Effects on the nervous system

The Australian Adverse Drug Reactions Advisory Committee stated in February 2003 that it had received 4 reports of peripheral neuropathy in patients who had taken linezolid for 6 to 9 months; none of these cases had resolved at the time of the report. They suggested that the risk of peripheral neuropathy should be considered when treatment was extended beyond 28 days. There have been several published reports of peripheral and optic neuropathy associated with linezolid, with some attributing these effects to the inhibition of mitochondrial protein synthesis by linezolid. For further discussion see Effects on Mitochondria, above. The regulatory authority in the UK has warned that patients should be advised to report any symptoms of visual impairment immediately, including changes in visual acuity or colour vision, blurred vision, or visual field defects. Any linezolid-treated patient with new visual symptoms should be evaluated promptly and referred to an ophthalmologist if necessary; regular monitoring is advised in all patients who may require treatment for more than 28 days.

Increased mortality

In March 2007, the FDA issued an alert advising that an open-label, randomised study comparing linezolid to vancomycin, oxacillin, or dicloxacillin in the treatment of seriously ill patients with intravascular catheter-related bloodstream infections, including catheter-site infections, had found that death rates were significantly higher in patients treated with linezolid (78 of 363) than in the comparator arm (58 of 363), particularly in those with Gram-negative or mixed infections. Mortality did not differ for patients with purely Gram-positive infections. The FDA and the UK manufacturer therefore advised that linezolid should not be used in infections caused by Gram-negative bacteria and should only be used in mixed Gram-positive and Gram-negative infections when appropriate cover for Gram-negative organisms is given at the same time. Licensed product information now reflects these warnings.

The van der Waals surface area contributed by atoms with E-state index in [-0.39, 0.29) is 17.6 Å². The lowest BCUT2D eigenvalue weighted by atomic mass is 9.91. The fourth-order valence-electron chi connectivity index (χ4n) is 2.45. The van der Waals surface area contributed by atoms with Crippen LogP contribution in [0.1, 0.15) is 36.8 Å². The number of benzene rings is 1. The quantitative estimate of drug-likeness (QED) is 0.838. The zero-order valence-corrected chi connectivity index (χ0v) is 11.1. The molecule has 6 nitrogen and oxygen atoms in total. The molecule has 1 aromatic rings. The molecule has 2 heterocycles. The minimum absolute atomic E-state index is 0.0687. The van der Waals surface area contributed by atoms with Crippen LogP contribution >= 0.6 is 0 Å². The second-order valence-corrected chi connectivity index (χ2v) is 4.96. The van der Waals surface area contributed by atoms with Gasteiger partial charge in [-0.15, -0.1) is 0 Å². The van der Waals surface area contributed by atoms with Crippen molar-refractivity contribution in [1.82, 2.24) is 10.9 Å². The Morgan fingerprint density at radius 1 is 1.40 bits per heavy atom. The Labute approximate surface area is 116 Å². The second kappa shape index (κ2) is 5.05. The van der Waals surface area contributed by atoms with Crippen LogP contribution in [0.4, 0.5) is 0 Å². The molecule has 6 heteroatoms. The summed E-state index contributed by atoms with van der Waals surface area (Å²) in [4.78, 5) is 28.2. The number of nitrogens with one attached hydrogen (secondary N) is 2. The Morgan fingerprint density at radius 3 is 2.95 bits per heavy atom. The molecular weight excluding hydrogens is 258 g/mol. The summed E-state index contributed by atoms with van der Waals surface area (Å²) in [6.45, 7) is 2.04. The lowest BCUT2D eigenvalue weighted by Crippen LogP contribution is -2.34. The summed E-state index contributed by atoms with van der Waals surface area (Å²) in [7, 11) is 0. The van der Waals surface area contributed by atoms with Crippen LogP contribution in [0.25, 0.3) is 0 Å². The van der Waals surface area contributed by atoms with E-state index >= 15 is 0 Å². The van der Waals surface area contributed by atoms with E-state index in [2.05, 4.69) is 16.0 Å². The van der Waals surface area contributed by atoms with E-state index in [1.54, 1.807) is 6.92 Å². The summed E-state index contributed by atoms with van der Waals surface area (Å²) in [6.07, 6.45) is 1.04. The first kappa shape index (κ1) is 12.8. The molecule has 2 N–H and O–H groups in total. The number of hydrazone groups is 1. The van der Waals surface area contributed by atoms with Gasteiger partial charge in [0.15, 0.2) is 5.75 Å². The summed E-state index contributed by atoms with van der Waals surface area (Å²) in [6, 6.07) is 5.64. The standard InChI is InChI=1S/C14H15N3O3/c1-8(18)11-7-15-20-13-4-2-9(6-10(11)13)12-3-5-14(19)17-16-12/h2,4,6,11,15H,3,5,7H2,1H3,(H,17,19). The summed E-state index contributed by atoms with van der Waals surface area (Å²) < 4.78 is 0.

Linezolid is a reversible, nonselective MAOI and therefore has the potential to interact with adrenergic and serotonergic drugs. Enhanced pressor activity has been reported in patients receiving linezolid with phe-nylpropanolamine or pseudoephedrine and initial doses of dopamine or adrenaline should be reduced. There have also been cases of serotonin syndrome when linezolid was taken with serotonin reuptake inhibitors, and similar symptoms when it was taken with dex-tromethorphan. The interactions of conventional MAOIs, both with other drugs and with foods, are described under Phenelzine.


Serotonin syndrome has been reported in patients taking linezolid with serotonergic antidepressants such as venlafaxine and SSRIs (though concomitant use may be possible).

Opioid analgesics

For a report of an interaction between linezolid and pethidine, attributed to linezolid’s inhibitory actions on monoamine oxidase.

Antimicrobial Action

Linezolid is an oxazolidinone antibacterial with activity against a range of aerobic Gram-positive bacteria including vancomycin-resistant enterococci and meticillin-resistant Staphylococcus aureus. It is less active against Gram-negative bacteria, but has some in-vitro activity against Haemophilus influenzae, Legionella spp., Moraxella catarrhalis (Branhamella catarrhalis), Neisseria gonorrhoeae, and Pasteurella spp. It is not active against Acinetobacter spp., Enterobacteriaceae, or Pseudomonas spp. Oxazolidinone antibacterials are bacteriostatic and act by inhibition of ribosomal protein synthesis. Cross-resistance between oxazolidinones and other classes of antibacterial is considered unlikely. Resistant strains of enterococci and meticillin-resistant Staph. aureus have been reported.


There have been reports of linezolid resistance in enterococci, involving both Enterococcus faecium and Efaecalis There is also concern over the emergence of linezolid resistance in staphylococci, such as meticillin-resistant Staphylococcus aureus, Staph auricularis, and Staph epidermidis A survey of reported resistance to linezolid in the United States of America (USA) found that it was still rare but was no longer limited to enterococci having also occurred in Staph epidermidis and Streptococcus oralis.